Gartner Defending Gartner

It would be good if Gartner only had more defenders than current or ex-Gartner analysts. I have observed that the more experienced and savvy the individual is, the less convinced they are that Gartner is objective. Those who work for best-of-breed or smaller vendors are most critical of Gartner’s objectivity.

I can confidently say that this criticism is not sour grapes on the part of these individuals, who are with smaller vendors in the software category in which I specialize. I have used the software of these vendors as well as the software of the larger software vendors. In each case, these smaller vendors’ software is far superior to software offered by the more prominent vendors (which, as stated previously, is ranked higher than that of these smaller vendors). Vendors that provide “point solutions” (considered a negative but should not be) have a legitimate complaint that the Gartner methodologies favor large vendors and vendors with broad suites. I will discuss this topic in detail in Chapter 5: “The Magic Quadrant.”

Gartner’s IT Bias

Gartner tends to tailor its writing in a way that suits the interests of IT. IT’s control of software selection decisions has been increasing for some time. Gartner’s growth has coincided with a reinforced influence of IT over software selection. This is demonstrated by Gartner’s diminished focus on the application and amplified focus on things like integration, reducing the number of vendors from which purchases are made, etc. IT simply has different incentives than business. When I discuss software’s inability (which the company has just purchased) to do the job, the business is all ears while IT does not want to hear about it. This point is brought out well in the following quote:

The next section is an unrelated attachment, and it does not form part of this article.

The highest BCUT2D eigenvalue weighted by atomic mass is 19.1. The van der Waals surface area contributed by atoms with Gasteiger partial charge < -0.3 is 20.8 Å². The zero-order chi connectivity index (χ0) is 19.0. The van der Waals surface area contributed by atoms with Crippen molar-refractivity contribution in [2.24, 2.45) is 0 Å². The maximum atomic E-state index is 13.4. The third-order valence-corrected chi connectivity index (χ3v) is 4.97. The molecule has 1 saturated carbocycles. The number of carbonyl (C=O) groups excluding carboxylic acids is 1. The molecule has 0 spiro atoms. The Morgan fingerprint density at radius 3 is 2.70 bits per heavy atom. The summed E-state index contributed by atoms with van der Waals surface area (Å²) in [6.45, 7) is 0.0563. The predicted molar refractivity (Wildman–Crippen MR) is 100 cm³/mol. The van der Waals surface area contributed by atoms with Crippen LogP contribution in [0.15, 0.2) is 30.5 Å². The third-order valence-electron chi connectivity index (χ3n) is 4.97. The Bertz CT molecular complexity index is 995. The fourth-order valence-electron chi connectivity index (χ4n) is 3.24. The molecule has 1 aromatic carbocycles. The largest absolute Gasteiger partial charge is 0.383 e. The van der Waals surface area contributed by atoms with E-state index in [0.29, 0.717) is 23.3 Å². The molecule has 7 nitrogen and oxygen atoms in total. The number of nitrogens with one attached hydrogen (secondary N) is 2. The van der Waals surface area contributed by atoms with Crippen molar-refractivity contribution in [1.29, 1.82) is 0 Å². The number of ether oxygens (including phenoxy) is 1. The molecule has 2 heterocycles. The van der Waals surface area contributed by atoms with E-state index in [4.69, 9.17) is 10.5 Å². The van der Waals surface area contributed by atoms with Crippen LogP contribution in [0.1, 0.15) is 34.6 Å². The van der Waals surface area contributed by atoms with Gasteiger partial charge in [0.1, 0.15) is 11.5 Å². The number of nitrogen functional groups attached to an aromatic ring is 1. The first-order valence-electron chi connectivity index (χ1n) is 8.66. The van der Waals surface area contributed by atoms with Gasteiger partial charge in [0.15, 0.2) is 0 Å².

“They think it’s better to have fewer software contracts to manage than it is to have the best technology for the business problems they face. Companies should buy the best software for the job, not because it’s software from the vendor they already use. That’s just plain lazy and bad business.” – Christopher Koch, CIO Magazine

Gartner’s IT Versus Business Bias

Gartner’s reports also have multiple categories of customers within buyers, the two most prominent being IT and business. IT tends to be pro-Gartner because IT does not like dealing with many vendors, service contracts, etc. Therefore, IT has been one of the main proponents of purchasing software from fewer firms. This policy alleviates the pressure faced on integration applications (although much less than generally anticipated)[1] but has numerous downsides concerning implementation success. When a company restricts its buying alternatives to fewer software vendors, the business loses because no single vendor offers the best solution for even a small fraction of the software categories. What makes a solution the “best solution” is not only the general functionality of an application. Still, it includes how buying from more software vendors makes available to the business more suited to its industry and the requirements of the particular buying company.